2016 White House race takes shape

2015-01-15 05:00
(Jim Watson, AFP)

(Jim Watson, AFP)

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Washington - There are no official candidates so far in the 2016 race for the White House, but one year ahead of the party primaries, the field is filling up, with new faces and some familiar names: Clinton, Bush and Romney.

Among the Democrats, Hillary Clinton is the runaway frontrunner. But in 2007, she entered the primaries as the favourite, only to finish second fiddle to Barack Obama.

When will the most watched woman in politics make her announcement? Most likely in the spring, campaign-watchers speculate, with some narrowing it down to April.

Harbingers abound: a handful of likely advisors are believed to have already signed on to an expected Clinton campaign.

While Clinton lurks, a major prospective rival, Senator Elizabeth Warren, appeared to withdraw from a potential candidacy.

Asked by Forbes magazine recently if she would run for president, Warren - hailed by progressives for her crusade against Wall Street excesses - simply answered "No".

Romney redux

While Jeb Bush hogged the presidential spotlight last month, announcing he was actively considering a bid, January has belonged to Mitt Romney.

The former Massachusetts governor failed to gain traction in the 2008 presidential primaries and then as the Republican nominee lost to Obama in 2012.

Denying for months his interest in a third challenge, he has begun to tell supporters and donors he is seriously interested in another White House run.

"I think he is pretty far on in terms of his consideration," Thomas Rath, a consultant on two Romney campaigns who recently received a phone call from Romney, told AFP.

"I would expect the answer to come in the closer term rather than the longer term," Rath added.

"He thinks he has a lot to offer and that he would like to serve, and that he's willing to go through this incredible, difficult campaign to try it again."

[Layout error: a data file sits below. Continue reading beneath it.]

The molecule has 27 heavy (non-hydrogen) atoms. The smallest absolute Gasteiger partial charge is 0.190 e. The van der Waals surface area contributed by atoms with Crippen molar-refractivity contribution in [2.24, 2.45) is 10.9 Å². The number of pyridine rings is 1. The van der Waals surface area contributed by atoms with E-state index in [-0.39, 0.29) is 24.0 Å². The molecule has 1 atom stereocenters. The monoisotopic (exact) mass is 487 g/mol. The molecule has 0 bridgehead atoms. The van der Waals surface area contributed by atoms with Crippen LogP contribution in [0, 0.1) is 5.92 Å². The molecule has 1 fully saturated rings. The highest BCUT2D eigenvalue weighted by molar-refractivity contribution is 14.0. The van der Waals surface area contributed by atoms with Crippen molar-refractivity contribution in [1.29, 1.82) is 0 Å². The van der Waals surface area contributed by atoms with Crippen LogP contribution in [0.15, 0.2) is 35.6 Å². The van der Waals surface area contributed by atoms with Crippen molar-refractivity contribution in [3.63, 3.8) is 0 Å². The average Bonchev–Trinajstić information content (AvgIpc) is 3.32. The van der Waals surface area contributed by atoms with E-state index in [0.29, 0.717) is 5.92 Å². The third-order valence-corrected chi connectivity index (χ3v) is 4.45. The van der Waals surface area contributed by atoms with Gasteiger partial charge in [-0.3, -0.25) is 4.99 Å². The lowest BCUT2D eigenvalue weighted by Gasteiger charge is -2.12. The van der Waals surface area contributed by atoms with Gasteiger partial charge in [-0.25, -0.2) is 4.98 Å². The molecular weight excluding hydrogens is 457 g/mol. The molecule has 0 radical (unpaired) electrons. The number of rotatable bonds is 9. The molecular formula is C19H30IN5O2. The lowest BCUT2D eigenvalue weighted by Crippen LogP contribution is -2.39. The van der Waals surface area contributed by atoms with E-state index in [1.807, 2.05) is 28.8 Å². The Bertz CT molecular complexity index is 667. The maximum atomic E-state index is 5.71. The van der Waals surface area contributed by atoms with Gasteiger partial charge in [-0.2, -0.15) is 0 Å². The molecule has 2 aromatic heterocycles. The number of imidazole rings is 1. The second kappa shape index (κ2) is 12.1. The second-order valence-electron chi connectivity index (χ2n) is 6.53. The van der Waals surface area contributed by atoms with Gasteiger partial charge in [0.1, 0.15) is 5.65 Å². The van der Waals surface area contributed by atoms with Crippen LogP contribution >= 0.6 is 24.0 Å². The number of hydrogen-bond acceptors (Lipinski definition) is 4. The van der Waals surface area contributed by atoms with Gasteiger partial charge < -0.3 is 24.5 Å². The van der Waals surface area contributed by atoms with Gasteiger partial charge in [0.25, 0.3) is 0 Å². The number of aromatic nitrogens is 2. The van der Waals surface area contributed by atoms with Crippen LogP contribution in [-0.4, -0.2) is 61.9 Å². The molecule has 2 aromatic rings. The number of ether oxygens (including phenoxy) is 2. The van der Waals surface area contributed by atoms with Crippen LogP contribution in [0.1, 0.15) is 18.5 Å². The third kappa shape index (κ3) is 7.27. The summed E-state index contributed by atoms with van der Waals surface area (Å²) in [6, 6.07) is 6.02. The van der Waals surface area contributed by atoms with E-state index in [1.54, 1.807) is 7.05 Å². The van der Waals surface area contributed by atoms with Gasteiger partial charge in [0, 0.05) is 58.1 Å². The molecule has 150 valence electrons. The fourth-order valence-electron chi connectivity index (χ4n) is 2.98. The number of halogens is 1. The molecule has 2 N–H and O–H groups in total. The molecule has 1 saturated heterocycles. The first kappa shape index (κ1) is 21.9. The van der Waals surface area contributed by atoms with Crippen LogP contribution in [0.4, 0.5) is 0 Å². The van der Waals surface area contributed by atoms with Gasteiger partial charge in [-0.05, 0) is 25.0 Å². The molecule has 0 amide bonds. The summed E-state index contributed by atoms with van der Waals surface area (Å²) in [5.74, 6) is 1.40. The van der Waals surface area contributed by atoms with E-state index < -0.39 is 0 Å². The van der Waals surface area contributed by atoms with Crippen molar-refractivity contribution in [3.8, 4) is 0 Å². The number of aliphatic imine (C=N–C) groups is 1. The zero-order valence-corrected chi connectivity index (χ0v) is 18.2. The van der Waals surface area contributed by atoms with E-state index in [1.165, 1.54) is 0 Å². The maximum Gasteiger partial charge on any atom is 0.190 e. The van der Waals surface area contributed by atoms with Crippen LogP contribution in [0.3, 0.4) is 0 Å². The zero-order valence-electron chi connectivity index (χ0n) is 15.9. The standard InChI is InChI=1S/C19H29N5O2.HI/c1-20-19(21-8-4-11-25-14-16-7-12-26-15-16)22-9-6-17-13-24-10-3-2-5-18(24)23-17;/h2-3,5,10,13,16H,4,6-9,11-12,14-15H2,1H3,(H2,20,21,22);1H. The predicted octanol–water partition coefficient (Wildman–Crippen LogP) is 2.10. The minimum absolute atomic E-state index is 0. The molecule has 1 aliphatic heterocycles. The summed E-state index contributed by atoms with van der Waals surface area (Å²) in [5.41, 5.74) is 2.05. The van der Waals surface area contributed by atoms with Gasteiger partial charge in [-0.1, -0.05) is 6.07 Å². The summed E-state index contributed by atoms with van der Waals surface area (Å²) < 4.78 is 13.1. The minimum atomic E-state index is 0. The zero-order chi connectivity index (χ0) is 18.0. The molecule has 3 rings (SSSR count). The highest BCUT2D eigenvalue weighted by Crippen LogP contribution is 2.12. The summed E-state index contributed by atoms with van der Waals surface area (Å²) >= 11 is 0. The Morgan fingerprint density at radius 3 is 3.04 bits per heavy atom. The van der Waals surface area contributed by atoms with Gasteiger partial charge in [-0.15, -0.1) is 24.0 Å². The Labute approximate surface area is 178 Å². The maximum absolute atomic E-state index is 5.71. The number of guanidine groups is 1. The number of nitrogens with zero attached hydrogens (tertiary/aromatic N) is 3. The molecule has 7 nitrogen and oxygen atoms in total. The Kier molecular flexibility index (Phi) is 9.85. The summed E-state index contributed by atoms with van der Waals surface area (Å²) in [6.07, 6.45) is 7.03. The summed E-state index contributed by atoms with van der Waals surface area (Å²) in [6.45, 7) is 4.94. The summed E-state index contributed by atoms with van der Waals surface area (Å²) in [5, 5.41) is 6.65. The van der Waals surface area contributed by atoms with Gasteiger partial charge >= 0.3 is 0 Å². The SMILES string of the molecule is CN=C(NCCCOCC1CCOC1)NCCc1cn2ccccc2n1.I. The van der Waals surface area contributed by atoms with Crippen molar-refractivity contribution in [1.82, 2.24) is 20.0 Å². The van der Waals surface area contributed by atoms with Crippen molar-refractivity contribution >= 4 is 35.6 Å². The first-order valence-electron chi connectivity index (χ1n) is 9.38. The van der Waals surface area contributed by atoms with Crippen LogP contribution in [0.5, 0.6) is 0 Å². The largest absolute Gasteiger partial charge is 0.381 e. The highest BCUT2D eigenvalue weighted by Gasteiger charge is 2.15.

Romney may elaborate on his thinking on Friday, when he addresses a Republican National Committee meeting.

One advantage, said Rath, is that Romney "doesn't have the learning curve that some candidates might have to have".

It is rare in US politics for an also-ran to reverse his fortunes and win the White House, although Richard Nixon, defeated in 1960, won the presidency eight years later.

And Ronald Reagan, who lost primary races in 1968 and 1976, was elected in 1980.

"From the standpoint of Mitt Romney, there's no incumbent, so the field is wide open. There's no clear frontrunner on the Republican side, and Republicans see Hillary Clinton as someone who can be beat," said Antoine Yoshinaka, assistant professor at American University.

But can Romney, whose image took a battering as an out-of-touch multi-millionaire, restore his economic message?

"Every presidential candidate is going to have to bring to the campaign trail a discussion on how they're going to improve the quality of life for the middle class," Republican Senator Kelly Ayotte, who also received a Romney call, told AFP.

A dozen Republicans

Jeb Bush, son and brother to two former presidents, is the most prominent Republican to publicise his presidential interest. He has created a political action committee that has already begun raising funds.

Bush took a conservative line when he was governor of Florida from 1999 to 2007, but he has signalled he would campaign along more centrist themes. His priorities, controversial for core conservatives, include reforming US education and the immigration system.

Apart from Carly Fiorina, the former Hewlett-Packard boss who is exploring a campaign, all potential Republican rivals are men:

- Governors: Chris Christie of New Jersey, Wisconsin's Scott Walker, Michigan's Rick Snyder and Louisiana's Bobby Jindal.

- Former governors: Texas's Rick Perry and Mike Huckabee of Arkansas, both of whom ran for president in 2012.

- Senators: Libertarian Rand Paul, Tea Party conservative Ted Cruz and Cuban-American Marco Rubio.

- Ben Carson, an African-American neurosurgeon with Tea Party support, and former senator Rick Santorum, champion of the religious right, are also considering campaigns.

Few will become viable candidates. But for the up-and-comers, 2016 could serve as a trial balloon for future attempts at higher office.

"Running for president is so enormously difficult that you often have to go through this cauldron of fire once before you're successful at becoming the nominee," said Karlyn Bowman of the American Enterprise Institute, a conservative think tank.

"You build up a lot of followers if you get into the race early on, even if your goal is 2020 and not 2016."

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